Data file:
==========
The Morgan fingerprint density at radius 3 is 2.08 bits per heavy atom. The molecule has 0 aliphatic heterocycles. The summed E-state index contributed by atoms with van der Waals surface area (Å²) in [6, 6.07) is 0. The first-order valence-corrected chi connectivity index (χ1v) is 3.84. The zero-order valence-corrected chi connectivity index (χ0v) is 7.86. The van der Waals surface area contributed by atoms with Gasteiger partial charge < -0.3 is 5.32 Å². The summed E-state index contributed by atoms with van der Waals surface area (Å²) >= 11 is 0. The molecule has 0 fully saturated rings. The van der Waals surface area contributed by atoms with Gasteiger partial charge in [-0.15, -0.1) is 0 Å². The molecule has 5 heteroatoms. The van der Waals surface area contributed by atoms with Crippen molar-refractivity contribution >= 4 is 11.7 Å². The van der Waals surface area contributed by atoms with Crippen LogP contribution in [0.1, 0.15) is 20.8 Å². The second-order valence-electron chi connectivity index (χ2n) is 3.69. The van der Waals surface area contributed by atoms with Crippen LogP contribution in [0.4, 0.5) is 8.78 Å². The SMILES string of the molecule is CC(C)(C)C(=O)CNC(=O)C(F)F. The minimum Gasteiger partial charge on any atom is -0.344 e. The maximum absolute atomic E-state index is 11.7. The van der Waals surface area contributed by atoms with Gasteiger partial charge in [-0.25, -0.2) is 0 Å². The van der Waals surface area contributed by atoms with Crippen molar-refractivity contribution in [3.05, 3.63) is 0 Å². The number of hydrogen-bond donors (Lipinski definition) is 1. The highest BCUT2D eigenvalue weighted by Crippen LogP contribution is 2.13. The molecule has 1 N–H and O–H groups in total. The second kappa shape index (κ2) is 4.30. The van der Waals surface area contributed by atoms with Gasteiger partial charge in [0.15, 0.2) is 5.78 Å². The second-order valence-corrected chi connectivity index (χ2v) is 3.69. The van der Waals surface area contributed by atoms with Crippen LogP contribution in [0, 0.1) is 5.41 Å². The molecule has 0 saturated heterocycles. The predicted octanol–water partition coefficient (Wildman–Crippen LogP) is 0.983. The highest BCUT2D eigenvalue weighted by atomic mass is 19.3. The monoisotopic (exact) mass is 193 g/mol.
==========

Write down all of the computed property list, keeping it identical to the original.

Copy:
The Morgan fingerprint density at radius 3 is 2.08 bits per heavy atom. The molecule has 0 aliphatic heterocycles. The summed E-state index contributed by atoms with van der Waals surface area (Å²) in [6, 6.07) is 0. The first-order valence-corrected chi connectivity index (χ1v) is 3.84. The zero-order valence-corrected chi connectivity index (χ0v) is 7.86. The van der Waals surface area contributed by atoms with Gasteiger partial charge < -0.3 is 5.32 Å². The summed E-state index contributed by atoms with van der Waals surface area (Å²) >= 11 is 0. The molecule has 0 fully saturated rings. The van der Waals surface area contributed by atoms with Gasteiger partial charge in [-0.15, -0.1) is 0 Å². The molecule has 5 heteroatoms. The van der Waals surface area contributed by atoms with Crippen molar-refractivity contribution >= 4 is 11.7 Å². The van der Waals surface area contributed by atoms with Crippen LogP contribution in [0.1, 0.15) is 20.8 Å². The second-order valence-electron chi connectivity index (χ2n) is 3.69. The van der Waals surface area contributed by atoms with Crippen LogP contribution in [0.4, 0.5) is 8.78 Å². The SMILES string of the molecule is CC(C)(C)C(=O)CNC(=O)C(F)F. The minimum Gasteiger partial charge on any atom is -0.344 e. The maximum absolute atomic E-state index is 11.7. The van der Waals surface area contributed by atoms with Gasteiger partial charge in [-0.25, -0.2) is 0 Å². The van der Waals surface area contributed by atoms with Crippen molar-refractivity contribution in [3.05, 3.63) is 0 Å². The number of hydrogen-bond donors (Lipinski definition) is 1. The highest BCUT2D eigenvalue weighted by Crippen LogP contribution is 2.13. The molecule has 1 N–H and O–H groups in total. The second kappa shape index (κ2) is 4.30. The van der Waals surface area contributed by atoms with Gasteiger partial charge in [0.15, 0.2) is 5.78 Å². The second-order valence-corrected chi connectivity index (χ2v) is 3.69. The van der Waals surface area contributed by atoms with Crippen LogP contribution in [0, 0.1) is 5.41 Å². The molecule has 0 saturated heterocycles. The predicted octanol–water partition coefficient (Wildman–Crippen LogP) is 0.983. The highest BCUT2D eigenvalue weighted by atomic mass is 19.3. The monoisotopic (exact) mass is 193 g/mol.